Do you need to worry about the safety of the Leaf’s batteries? Their lithium-ion chemistry can be volatile, but with hundreds of thousands sold internationally, issues like fires have been rare. New Zealand emergency services have strategies for making electric and hybrid vehicles safe in case of an accident.

Reliability

There are few moving parts in an electric motor and there is little to service. Even the brakes last longer than a petrol or diesel-powered car as the regeneration system takes some of the load. We spoke to an Auckland dealer who has sold 350 Leafs, who reports that they have had one significant issue only – with a brake booster.

Early Leafs have an issue where moisture can collect in the front strut tower and cause corrosion. These can be found either side of the rear of the engine bay. Check to make sure they are clean and clear; avoid cars that are showing signs of bubbling and corrosion as it is expensive to repair.

Your general mechanic can handle most of the repairs on a Leaf.

More serious issues with electrical systems or the motor should be handled by an EV specialist or a Nissan dealer certified to work on the Leaf.

A question remains over the life of batteries. They will lose a small amount of capacity and range over the car’s life. In the Leaf, this is shown by a set of 12 bars next to the range indicator on the dashboard. Software called 'Leaf Spy' can be used with a Bluetooth transmitter to get more information on the battery’s history.

Cost of ownership

The beauty of an electric car is you don’t have to fill up with petrol at all. You charge at home or from one of the hundreds of public charging stations popping up around the country. How far you can go depends on how gently you drive. A first-generation model, built from 2010-2013, will travel up to 120km, a second-generation car with a 24kWh battery will travel around 140km and the same generation with a 30kWh battery 172km.

Many public charging stations are currently free, but that is unlikely to last forever.

The latest trend is the installation of DC fast chargers, which can top-up your car from empty to 80% in around 20 minutes. New Zealand's electricity is some of the cleanest in the world, at nearly 90% renewable production.

Over 14,000km of driving a year, RightCar says a Leaf will cost just $360 a year in electricity. That works out to just 2.5 cents per kilometre. A full charge at home takes up to nine hours, depending on your charger and costs around $3. Check with your electricity supplier as many offer discounts if you own an EV.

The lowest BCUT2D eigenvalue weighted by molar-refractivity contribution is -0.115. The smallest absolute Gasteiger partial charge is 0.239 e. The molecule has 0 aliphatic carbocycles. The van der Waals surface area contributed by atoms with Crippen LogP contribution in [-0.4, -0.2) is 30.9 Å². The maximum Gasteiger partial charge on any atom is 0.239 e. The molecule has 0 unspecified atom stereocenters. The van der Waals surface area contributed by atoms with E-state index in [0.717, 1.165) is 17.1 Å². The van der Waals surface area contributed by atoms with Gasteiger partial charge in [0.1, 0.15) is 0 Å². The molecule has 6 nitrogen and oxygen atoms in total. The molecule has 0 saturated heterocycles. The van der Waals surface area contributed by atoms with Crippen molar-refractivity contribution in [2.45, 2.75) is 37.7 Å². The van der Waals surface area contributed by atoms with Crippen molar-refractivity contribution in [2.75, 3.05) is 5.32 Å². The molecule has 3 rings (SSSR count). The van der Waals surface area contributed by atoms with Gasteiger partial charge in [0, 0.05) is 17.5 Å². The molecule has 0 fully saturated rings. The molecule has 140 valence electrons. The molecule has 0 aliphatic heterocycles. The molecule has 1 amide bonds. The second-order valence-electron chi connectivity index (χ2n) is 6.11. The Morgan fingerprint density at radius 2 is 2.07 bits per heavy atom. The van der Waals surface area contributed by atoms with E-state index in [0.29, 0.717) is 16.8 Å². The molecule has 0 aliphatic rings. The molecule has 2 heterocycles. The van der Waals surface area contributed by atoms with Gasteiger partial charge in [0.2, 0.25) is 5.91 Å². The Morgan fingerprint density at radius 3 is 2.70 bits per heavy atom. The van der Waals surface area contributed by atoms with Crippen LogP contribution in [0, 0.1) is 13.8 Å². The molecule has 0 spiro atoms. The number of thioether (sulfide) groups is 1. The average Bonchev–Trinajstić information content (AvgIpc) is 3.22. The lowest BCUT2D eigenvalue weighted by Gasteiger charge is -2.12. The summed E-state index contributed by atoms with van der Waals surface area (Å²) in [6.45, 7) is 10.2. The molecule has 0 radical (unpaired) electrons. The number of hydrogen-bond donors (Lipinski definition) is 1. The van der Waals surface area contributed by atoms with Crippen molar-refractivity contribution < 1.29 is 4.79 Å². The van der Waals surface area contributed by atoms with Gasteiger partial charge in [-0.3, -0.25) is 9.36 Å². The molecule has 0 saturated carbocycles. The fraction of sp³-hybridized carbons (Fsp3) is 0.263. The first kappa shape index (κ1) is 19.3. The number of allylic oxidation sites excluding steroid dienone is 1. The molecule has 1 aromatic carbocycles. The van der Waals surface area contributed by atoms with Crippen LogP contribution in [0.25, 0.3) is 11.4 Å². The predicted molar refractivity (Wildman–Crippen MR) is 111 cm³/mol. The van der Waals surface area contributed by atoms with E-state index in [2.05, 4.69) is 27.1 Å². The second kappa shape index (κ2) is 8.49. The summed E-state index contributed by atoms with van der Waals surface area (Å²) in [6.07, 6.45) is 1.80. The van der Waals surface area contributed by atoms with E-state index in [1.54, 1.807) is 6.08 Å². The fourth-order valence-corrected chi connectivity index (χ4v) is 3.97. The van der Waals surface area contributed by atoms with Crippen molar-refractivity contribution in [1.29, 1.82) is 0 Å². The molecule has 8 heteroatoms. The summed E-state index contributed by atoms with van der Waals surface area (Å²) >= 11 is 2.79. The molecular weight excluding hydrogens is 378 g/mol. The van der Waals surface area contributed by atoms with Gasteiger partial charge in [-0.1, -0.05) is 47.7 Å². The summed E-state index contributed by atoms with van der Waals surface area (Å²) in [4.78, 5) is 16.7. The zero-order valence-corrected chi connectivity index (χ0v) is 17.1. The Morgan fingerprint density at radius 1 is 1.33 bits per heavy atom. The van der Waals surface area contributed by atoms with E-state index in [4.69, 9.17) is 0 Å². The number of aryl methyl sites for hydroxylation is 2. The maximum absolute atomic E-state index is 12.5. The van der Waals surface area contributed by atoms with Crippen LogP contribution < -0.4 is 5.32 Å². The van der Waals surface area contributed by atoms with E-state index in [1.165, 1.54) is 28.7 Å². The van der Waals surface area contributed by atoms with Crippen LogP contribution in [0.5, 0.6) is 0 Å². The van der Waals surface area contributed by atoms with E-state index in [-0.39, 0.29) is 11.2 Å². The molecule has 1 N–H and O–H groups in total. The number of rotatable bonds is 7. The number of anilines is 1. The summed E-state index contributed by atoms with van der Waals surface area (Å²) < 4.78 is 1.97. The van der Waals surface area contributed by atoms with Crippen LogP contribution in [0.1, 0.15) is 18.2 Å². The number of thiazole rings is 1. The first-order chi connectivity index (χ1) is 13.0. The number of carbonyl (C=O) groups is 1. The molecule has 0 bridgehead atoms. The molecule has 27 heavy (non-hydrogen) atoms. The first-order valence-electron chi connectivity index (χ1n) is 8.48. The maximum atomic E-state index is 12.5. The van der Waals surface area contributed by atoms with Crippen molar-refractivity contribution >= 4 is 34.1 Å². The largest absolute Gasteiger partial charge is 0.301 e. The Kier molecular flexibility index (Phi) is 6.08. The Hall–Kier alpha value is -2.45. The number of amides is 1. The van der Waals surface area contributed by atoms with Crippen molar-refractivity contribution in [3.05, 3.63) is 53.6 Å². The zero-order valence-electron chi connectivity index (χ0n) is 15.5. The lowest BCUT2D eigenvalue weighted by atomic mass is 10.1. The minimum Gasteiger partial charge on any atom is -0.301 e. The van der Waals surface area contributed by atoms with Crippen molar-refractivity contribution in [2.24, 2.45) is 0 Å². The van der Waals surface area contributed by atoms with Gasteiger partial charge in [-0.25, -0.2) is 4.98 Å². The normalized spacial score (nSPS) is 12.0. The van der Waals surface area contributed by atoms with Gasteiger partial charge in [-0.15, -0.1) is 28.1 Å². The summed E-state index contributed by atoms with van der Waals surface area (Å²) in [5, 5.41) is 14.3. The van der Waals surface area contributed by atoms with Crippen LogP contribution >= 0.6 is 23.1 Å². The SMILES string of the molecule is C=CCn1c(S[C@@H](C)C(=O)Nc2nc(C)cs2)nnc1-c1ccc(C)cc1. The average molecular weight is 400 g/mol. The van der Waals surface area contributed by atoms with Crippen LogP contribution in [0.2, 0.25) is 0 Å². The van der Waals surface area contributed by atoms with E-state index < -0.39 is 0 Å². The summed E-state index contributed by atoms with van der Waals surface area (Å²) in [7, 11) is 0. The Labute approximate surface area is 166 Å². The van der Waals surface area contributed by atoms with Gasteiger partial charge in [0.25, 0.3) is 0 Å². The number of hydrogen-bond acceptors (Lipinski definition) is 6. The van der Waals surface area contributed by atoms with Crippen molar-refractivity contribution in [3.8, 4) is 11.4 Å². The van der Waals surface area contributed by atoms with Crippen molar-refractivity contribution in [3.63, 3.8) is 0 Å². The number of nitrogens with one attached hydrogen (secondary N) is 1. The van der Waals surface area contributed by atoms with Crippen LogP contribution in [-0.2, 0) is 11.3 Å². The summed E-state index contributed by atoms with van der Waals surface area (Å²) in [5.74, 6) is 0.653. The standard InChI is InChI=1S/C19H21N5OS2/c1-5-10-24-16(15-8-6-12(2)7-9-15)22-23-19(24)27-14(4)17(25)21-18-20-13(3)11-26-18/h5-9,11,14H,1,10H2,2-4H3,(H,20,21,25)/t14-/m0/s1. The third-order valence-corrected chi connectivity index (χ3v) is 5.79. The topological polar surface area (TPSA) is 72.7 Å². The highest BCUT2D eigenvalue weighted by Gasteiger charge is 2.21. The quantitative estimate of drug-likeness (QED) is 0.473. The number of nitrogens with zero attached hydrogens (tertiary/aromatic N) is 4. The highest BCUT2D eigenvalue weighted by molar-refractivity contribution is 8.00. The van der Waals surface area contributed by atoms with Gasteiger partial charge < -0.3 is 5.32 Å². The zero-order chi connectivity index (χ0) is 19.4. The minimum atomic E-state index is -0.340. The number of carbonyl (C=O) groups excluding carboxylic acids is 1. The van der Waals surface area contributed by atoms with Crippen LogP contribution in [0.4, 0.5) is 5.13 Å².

Electric vehicles are exempt from road user charges until 2021. They are subject to a licensing fee and ACC levy, costing $171.02 a year.

There is little to service on a Leaf other than the brake system. It is good practice to have the car checked every year, and we have seen this quoted at $99 by a Nissan dealer.

Trade Me Insurance estimates it will cost $61.10* a month to insure a Leaf valued at $21,800. This is $16 more than a Nissan Tiida.

Buyers’ guide

We recommend buying your Leaf from a trader that specialises in electric vehicles. They will be able to advise you correctly on its systems and provide you with a charging cable suitably adapted to New Zealand systems. Ask the vendor if they can offer a report on the battery from the 'Leaf Spy' software. Vehicle Inspection New Zealand offers this as part of a 'Hybrid/EV Safety Verification' check.

‘Gen 2’ cars are a far better buy than the earlier models. The battery is significantly improved and suffers less from degradation. From 2015 this generation is also available with a larger 30kW/h battery for additional range.

United Kingdom-import cars will have English infotainment screens, while Japanese imports will have Japanese-language ones. Some traders are now able to switch 'Gen 2' vehicles to English.

At the time of testing, the Nissan Leaf is priced from around $11,000 on Trade Me, with prices rising for generation two cars and bigger batteries — topping out at $41,990 for very late model United Kingdom imported cars.

Variants

  • S - Available only in ‘Gen 2’ form, fitted with steel wheels, front airbags and keyless entry and start system.
  • X - Adds a touchscreen infotainment system, reversing camera, heated seats, front, side and curtain airbags and steering wheel controls for the audio system.
  • G - Adds cruise control, heated steering wheel and rear seat, alloy wheels and a small solar panel on the rear spoiler.

New Zealand and United Kingdom sold cars come in different, generally higher specifications. We have also found most Leafs, even the S model, have the full set of heated seats as an option.

Timeline

  • 2010 Launched in Japan
  • 2012 Vehicle significantly upgraded with new battery offering additional range
  • 2013 A faster onboard charger is added to some vehicles
  • 2015 Bigger 30kWh battery option added

Details

Review vehicle

2014 Nissan Leaf G (generation 2)

Price

$11,000 to $27,000 for models which have travelled 10,000km to 50,000km (24kW/h models)

Engine

Electric, 80kW/280Nm (claimed)

Transmission

Front-wheel drive

Safety rating

Four-star Japan NCAP

Spare wheel

Tyre repair and inflation kit

Fuel type

Electricity

Length

4445mm

Width

1770mm

Height

1550mm

Turning circle

10.8m

This review covers the Nissan Leaf for model years 2010, 2011, 2012, 2013, 2014, 2015 and 2016.

Review vehicle supplied by Autolink, Grey Lynn.

* Our insurance estimates are based on a 35-year-old male with no accidents in the last two years, garaging the car in Mission Bay, Auckland. The car is not used for business and will cover 10,000km to 20,000km a year. We estimate with no option add-ons and $500 excess. Customise your estimate at Trade Me Insurance.

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Richard Edwards
Richard Edwards
Expert Reviewer | Auto Media Group

I've been writing about the automotive industry for 16 years, and lead a range of publications through Auto Media Group. I play with my 1984 Toyota MR2 and travel in my downtime.

Opinions are my own and not those of Trade Me.